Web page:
We’ve even see someone make a candle out of lipstick! Just twist the lipstick out as far as it can go and lay sideways on a cutting board. Use a sharp knife to cut a slit in the side of the lipstick. Lay the wick into the slit and slide to the middle of the lipstick. Roll the lipstick back into it’s tube and light it up.

What lights your fire?
So, what have you used? Comment below to share your knowledge and what you’ve seen candles made out of. Knowing how to make candles in an emergency is a great skill to have. With the right knowledge and skills, you can make a candle out of a wide variety of different objects including fruits, crayons, shotgun shells or even old candles.

12 years ago
12 years ago at 7:35 AM
I learned the following information from "The Little House Books." Place some lard, Crisco or oil in a saucer. Wrap a button with a scrap of fabric tying the edges together with string. Place the button "wick" side up, in the middle of the saucer - creating a Button Lamp. Those pioneers were resourceful!
12 years ago at 8:32 AM
Make sure it's not a plastic button before you make a button lamp. Buttons in those days were usually made of shell or bone or metal.
12 years ago at 7:50 AM
when making berry wax candles do the berries need to be edible? if they are edible can you use the leftover berry mush after removing the mush to make jam or pie filling? What berries work the best?
12 years ago at 11:03 AM
Where do you buy candle wicks?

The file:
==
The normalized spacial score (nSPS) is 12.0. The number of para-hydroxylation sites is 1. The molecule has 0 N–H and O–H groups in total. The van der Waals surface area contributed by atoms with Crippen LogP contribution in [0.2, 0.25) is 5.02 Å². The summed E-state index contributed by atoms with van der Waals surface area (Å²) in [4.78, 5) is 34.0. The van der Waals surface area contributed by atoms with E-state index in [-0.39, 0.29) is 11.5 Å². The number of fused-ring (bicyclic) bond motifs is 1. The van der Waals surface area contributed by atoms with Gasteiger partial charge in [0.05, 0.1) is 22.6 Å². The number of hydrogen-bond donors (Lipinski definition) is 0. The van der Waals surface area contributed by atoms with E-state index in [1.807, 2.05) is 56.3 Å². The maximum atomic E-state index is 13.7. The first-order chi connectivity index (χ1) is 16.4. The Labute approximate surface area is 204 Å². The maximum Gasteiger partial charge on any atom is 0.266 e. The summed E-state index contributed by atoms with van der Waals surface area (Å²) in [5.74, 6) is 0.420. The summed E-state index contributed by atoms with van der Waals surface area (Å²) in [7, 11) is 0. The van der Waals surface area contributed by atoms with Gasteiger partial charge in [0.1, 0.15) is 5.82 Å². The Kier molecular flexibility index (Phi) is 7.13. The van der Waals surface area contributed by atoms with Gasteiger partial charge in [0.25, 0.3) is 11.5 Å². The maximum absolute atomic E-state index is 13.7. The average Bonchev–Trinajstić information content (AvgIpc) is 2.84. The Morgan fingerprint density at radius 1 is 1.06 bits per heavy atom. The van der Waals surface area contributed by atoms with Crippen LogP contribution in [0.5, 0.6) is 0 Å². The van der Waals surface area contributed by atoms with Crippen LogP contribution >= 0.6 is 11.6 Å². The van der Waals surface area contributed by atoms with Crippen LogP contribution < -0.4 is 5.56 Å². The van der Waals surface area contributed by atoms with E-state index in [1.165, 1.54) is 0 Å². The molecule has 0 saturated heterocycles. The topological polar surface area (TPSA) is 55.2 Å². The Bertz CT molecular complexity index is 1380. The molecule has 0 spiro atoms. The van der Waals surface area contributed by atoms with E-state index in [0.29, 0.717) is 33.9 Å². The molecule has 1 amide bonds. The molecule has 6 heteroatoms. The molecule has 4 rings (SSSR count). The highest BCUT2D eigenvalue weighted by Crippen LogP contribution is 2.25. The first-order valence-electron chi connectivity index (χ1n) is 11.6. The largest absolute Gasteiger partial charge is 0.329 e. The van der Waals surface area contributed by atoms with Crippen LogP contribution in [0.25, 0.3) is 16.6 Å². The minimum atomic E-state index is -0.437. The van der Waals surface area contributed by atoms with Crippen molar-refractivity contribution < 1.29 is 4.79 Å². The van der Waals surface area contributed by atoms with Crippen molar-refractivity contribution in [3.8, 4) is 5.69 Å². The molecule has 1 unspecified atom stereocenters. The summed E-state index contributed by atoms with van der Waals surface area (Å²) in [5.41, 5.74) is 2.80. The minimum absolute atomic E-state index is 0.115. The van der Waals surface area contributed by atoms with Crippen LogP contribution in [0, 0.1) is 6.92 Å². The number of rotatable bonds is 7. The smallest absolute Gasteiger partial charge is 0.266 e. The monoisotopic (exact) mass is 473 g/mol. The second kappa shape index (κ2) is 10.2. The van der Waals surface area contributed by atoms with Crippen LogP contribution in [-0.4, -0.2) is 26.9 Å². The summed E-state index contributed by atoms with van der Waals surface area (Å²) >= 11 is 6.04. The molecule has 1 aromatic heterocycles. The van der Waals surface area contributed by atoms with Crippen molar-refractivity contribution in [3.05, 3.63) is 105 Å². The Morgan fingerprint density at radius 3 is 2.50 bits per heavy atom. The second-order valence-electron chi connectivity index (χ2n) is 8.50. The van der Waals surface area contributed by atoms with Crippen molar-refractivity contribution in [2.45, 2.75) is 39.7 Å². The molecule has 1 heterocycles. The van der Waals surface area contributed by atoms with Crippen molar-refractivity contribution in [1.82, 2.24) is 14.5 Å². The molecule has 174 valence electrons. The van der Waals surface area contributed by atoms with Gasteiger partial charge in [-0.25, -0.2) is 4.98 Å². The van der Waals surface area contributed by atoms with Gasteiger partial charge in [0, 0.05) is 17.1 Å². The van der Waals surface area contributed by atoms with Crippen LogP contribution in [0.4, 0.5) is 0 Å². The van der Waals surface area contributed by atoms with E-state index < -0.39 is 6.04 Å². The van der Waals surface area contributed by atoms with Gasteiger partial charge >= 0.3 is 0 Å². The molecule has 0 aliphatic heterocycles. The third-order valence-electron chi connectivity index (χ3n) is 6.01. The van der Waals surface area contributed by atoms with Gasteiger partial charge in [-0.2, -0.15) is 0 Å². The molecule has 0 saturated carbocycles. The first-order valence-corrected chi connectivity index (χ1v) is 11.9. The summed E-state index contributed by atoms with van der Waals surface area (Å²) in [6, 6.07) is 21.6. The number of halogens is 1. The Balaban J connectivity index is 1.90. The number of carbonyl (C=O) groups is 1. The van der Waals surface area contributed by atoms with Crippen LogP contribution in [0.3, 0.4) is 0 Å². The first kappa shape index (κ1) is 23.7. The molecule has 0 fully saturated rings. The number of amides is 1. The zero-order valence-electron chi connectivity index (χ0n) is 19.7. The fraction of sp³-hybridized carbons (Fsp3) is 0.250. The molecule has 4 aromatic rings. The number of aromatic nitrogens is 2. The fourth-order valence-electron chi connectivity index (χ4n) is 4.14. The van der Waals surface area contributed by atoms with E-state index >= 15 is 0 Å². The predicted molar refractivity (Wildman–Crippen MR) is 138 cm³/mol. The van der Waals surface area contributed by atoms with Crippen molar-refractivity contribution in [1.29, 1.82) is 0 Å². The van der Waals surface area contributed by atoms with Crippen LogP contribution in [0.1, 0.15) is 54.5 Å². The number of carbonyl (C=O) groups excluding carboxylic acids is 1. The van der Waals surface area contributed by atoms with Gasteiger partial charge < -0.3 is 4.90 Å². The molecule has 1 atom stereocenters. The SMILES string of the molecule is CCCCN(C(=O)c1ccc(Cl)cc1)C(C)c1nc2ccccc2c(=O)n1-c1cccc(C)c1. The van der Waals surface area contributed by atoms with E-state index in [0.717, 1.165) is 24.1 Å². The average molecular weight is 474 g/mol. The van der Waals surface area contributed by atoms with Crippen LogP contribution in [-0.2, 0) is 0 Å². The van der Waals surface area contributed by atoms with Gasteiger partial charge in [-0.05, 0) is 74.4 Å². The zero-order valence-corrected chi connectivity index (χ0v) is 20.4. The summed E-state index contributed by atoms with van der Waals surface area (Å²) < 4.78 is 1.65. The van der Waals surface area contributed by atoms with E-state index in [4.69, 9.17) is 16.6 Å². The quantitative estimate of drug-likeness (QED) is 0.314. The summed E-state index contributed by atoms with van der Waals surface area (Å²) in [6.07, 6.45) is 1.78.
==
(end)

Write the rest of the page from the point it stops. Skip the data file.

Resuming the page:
12 years ago at 9:29 AM
Dennis, you can get wicks at any craft store like Michael's or Hobby Lobby. Good luck, I'm going to try the crayon trick. We may be in a not so good situation but no reason we can't be colorful.
12 years ago at 10:04 PM
Candle making supplies are also available on Amazon and are very inexpensive.
10 years ago at 6:15 PM
u can burn a crayon just as is... i tried it before... 30 mins the most and make sure u still have the paper things on the outside
10 years ago at 4:09 AM
Good advice about only using shotgun shells that are inert. Unfortunately, I DO know that there are some people that would just dump the shot out and then try to use them as a candle. I'm sure, too...that we all know "at least one" nimrod that would do this...;)
10 years ago at 5:28 AM
Ones that I've tried are using a tuna can with coreagated (?) cardboard rolled up and put inside . Make sure you have the top of the cardboard about t he same height as the can. Put the wick in center and pour heated oil into can.Make sure to have the lines of cardboard going up and down. That way ya have more oil in there and it will last longer. Works like a charm. The other one is to save old cooking oil. After frying fish , fries , etc. Yep its gonna smell BUT you'll have a light if needed. Do it just like the Olive Oil directions above. Also on the leftover cooking oil one I just put the oil in the old cooking oil bottle or can.
Lynn H.
9 years ago at 8:34 AM
Kay: That was a good one. I am going to try all of these. I have tried some.
9 years ago at 11:31 AM
Sand candle instructions might be helpful.
9 years ago at 8:02 AM
Hey! Remember those 'floating' wicks from years back? They still sell them. I keep several packs around. Awesome idea...just pouring some olive oil (or whatever oil/fat/grease you have and plopping the floating wick on top. Lighting it, it doesn't melt the 'floating' part....burns a very long time.
3 years ago at 3:23 PM
I still do this. In fact there were a few nights in the winter that this really came in handy for supplying a little extra heat for my room.
3 years ago at 3:39 PM
Don't use fresh cooking oil for lamps/candles - use up oil that's gone rancid as it's more frugal not to waste. For fragrance stir in a few drops of essential oils into light bodied (lighter than olive oil which has it's own scent) lamp/candle oils. Lemongrass or citronella oils added can help keep mosquitoes away when used outside with oil lamps/candles.